A Winnipeg eye doctor says too much screen time and not enough sunlight is to blame for an alarming number of children being diagnosed with nearsightedness, or myopia, which she is calling an epidemic.
Shalin Bhattarai, 7, was on an iPad for up to seven hours a day since he was 3.
“Whenever he wanted to watch something, we used to give him iPad,” said Shalin’s dad, Sajal Bhattarai.
After a recommendation from a school teacher last year, Sajal brought his son to get his eyes checked, when he was diagnosed with nearsightedness.
“I was shocked,” he said. “I couldn’t believe it and I told her, ‘You should double check him.'”
Winnipeg optometrist Kaeleigh Carrick said at least half the patients she sees under the age of 18 need a prescription.
“We are definitely seeing an epidemic,” she said.
People with myopia are at higher risk of developing eye conditions like retinal detachments, glaucoma and myopic degeneration.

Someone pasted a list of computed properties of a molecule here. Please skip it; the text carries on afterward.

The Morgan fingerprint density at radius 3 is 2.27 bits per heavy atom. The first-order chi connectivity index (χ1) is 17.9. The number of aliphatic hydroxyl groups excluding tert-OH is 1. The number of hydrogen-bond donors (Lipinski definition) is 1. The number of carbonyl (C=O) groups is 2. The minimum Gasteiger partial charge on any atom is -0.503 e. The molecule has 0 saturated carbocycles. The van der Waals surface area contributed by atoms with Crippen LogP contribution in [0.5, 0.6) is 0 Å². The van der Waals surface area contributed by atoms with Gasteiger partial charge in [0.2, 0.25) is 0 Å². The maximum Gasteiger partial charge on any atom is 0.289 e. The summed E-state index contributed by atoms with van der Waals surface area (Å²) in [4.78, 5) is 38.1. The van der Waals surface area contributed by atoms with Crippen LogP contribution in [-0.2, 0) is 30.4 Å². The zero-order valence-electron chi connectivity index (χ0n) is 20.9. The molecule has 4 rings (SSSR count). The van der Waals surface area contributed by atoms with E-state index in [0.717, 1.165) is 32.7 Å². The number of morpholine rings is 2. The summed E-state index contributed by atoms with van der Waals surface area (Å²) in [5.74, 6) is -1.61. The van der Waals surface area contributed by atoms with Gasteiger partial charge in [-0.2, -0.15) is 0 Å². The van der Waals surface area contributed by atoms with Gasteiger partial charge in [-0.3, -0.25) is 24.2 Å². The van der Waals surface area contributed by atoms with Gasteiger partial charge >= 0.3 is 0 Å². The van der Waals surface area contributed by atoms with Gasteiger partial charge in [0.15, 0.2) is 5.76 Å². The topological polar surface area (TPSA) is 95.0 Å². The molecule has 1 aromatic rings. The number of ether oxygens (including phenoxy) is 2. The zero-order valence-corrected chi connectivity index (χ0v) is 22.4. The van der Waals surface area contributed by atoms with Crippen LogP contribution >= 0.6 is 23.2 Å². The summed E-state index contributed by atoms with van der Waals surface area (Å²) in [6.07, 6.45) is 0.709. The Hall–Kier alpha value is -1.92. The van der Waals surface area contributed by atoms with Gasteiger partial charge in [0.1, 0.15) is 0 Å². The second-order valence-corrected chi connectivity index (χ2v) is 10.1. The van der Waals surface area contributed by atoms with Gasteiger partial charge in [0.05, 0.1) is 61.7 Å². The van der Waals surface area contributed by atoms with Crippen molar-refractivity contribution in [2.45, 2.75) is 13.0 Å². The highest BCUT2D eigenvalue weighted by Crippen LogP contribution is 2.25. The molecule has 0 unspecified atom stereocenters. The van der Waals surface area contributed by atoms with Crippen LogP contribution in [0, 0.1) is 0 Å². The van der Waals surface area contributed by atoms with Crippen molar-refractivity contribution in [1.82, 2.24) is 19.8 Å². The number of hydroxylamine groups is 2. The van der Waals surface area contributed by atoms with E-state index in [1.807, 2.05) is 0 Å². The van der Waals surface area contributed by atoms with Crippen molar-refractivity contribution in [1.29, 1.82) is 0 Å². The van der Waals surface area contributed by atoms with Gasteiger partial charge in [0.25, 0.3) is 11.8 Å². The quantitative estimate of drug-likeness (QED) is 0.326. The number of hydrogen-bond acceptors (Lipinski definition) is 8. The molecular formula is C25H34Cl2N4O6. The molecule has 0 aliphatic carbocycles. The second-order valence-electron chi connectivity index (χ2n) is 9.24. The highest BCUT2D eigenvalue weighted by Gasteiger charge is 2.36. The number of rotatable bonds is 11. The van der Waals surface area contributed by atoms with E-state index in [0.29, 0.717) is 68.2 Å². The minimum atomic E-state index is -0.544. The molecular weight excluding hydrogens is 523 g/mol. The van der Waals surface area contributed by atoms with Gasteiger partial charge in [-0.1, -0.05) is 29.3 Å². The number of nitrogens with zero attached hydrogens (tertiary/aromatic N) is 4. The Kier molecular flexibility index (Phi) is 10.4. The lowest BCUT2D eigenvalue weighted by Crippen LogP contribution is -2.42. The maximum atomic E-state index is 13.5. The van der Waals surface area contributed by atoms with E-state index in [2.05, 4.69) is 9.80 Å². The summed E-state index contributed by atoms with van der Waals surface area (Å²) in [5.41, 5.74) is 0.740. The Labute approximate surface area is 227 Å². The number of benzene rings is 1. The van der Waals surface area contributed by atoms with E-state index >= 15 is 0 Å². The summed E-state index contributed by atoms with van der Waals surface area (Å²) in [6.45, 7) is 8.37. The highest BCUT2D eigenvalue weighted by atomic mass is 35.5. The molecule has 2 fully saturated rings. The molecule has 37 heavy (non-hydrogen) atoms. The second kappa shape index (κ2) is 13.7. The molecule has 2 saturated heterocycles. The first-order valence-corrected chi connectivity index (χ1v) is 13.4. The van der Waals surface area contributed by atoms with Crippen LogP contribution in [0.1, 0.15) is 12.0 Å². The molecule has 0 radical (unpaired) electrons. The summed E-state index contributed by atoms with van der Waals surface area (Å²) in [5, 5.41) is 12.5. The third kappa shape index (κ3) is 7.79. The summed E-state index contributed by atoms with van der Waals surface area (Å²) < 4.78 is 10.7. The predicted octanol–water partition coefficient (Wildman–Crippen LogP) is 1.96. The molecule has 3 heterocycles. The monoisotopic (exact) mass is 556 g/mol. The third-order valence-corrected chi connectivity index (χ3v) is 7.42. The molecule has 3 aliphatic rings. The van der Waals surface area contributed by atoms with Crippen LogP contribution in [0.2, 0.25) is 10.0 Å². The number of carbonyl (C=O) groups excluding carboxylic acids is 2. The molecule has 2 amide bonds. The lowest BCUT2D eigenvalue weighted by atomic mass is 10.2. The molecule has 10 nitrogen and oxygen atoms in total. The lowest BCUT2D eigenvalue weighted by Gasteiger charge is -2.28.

Excessive screen time has not been directly linked to nearsightedness. However, Carrick is still urging kids to put down the tablet and spend more time outdoors.
“The only thing that’s been shown, actually, scientifically, to slow down progression or a trend toward nearsightedness is being outdoors in an environment of natural light.”
Sajal has taken note and now allows his son only half an hour of screen time daily.
“We focus on that outside part much more now because we are aware of it,” he said. “At the time we were not aware of it.”
Nearly 30 per cent of the Canadian population is nearsighted, according to the Canadian Association of Optometrists (CAO).
According to CAO guidelines, no screen time is recommended for children under 2. Preschoolers should get no more than one hour of screen time. Children over 5 should have less than five hours in front of a screen. It also recommends kids avoid using a screen an hour before bed.
CAO recommends children have an eye exam by at least the age of 3 and consult with their optometrist on the latest options to help reduce the progression of nearsightedness.